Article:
January 14th, 2016
The Canadian automotive industry provides essential support to the Canadian economy, employing over half a million people across the country. The sector remains influential across the globe, with the eighth largest positive trade balance in the world and a place in NAFTA, which includes Canada, the United States, and Mexico. Simply put, Canadian automobiles represent an important trade in the country.
There are several elements that comprise the automotive sector: automotive parts manufacturing, automobile assembly, and the lesser known small auto body and trailer manufacturing. There are high levels of competition influencing all of these industries, challenging its leaders to respond with new innovations or increased specializations.
Of course, the industry faces its fair share of challenges, especially from abroad. Mexico’s auto investments continue to soar while Canada now faces junior-partner status in NAFTA, highlighting the discrepancies between the countries. Investors increasingly look to Mexico and the U.S. to lower their automotive production costs. For instance, global automakers invested $7 billion USD into Mexico in 2014, but only $750 million into Canada. As Mexico solidifies a central status in the industry, this raises eyebrows about Canada’s future in the industry.
Ontario’s essential contributions
In the face of adversity, the province of Ontario remains as North America’s automotive powerhouse, housing most of the country’s automotive sector. It is also the only province with Original Equipment Manufacturer (OEM) automotive assembly operations. It is on the strength of this province that Canada as a country sits as high as it does in overall vehicle production.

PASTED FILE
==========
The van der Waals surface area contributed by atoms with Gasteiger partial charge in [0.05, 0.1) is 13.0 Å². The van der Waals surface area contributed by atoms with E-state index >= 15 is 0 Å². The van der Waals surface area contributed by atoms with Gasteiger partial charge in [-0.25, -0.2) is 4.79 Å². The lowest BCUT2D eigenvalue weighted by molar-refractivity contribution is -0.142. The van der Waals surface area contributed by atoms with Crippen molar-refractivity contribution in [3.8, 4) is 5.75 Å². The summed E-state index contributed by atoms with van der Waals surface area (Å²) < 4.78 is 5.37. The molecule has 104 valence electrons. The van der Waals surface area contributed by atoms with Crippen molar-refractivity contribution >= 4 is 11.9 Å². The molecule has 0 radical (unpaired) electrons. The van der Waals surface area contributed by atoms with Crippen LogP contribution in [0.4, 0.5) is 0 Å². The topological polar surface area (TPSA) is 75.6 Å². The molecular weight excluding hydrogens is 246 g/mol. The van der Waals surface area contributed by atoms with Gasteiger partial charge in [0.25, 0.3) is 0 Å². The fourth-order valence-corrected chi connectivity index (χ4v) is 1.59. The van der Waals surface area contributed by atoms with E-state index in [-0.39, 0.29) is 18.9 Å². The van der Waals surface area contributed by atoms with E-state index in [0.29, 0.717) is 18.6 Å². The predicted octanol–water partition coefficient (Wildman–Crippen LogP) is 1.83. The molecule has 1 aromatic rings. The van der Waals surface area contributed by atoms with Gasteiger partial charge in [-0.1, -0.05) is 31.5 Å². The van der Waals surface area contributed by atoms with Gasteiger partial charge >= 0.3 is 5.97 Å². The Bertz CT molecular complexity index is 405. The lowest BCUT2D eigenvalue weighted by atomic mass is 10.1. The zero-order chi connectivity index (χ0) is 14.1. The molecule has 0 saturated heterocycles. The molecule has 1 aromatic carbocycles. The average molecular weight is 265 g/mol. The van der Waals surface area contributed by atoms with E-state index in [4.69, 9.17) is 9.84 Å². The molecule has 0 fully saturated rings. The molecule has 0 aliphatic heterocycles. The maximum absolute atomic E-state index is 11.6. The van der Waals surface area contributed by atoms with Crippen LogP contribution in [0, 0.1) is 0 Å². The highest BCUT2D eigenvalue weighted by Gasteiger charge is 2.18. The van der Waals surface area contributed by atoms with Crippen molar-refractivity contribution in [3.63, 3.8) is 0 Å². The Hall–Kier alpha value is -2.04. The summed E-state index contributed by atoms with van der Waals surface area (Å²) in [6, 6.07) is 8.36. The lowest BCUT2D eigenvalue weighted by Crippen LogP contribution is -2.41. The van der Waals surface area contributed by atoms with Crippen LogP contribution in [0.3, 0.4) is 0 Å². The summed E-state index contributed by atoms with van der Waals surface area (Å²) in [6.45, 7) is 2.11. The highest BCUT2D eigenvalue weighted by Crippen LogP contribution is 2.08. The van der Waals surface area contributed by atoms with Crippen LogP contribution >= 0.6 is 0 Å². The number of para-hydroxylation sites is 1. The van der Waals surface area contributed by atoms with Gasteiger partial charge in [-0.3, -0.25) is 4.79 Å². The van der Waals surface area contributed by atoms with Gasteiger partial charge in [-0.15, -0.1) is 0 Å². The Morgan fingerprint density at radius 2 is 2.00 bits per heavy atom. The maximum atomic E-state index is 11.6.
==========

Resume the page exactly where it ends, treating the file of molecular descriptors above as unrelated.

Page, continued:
Ontario has 350 innovative parts manufacturers, 90,000 skilled workers, five of the world’s top automakers, and production numbers of over two million vehicles every year. Research, innovation, technology, and collaboration at the public and private level help give Ontario automotive producers the edge over their competition. The province has a variety of initiatives to help facilitate the production of new technology, or develop improvements for existing processes.
As well, many global investors also don’t realize that tax rates are lower than many important production hubs in the U.S. The province has one of the lowest tax jurisdictions on the continent. There are also a wide variety of some of the most plentiful tax credits available around the globe for local and global automakers producing vehicles or parts in Ontario (or in other parts of Canada, for that matter).
A strong infrastructure of expertise plays into this promising future as well. Ontario is home to some of the world’s most advanced colleges and universities that produce cutting-edge talent (both in people and in research) every single year. Couple this with the close-knit cluster of parts producers and entire automobile manufacturers across the country, and you have the recipe for a sector on the rebound. Ontario helps provide an answer for a competitive economy and market where consumers increasingly demand the best and newest technology as soon as possible.
Adapting to trends
State-of-the-art innovation is what will help maintain current investors and attract new ones. Doing so will likely require a pronounced shift towards new technologies, including carbon fibres, connected vehicle technology, or vehicles with even lower fuel emissions or electric cars.
Fortunately for investors, whether local or global, there are a variety of federal and provincial government funding options for to which businesses can apply. These include the Automotive Innovation Fund, the Southwestern Ontario Development Fund, and Investing in Business Growth and Productivity, for instance. Get in touch with INAC Services for more information on funding opportunities for the Canadian automotive industry.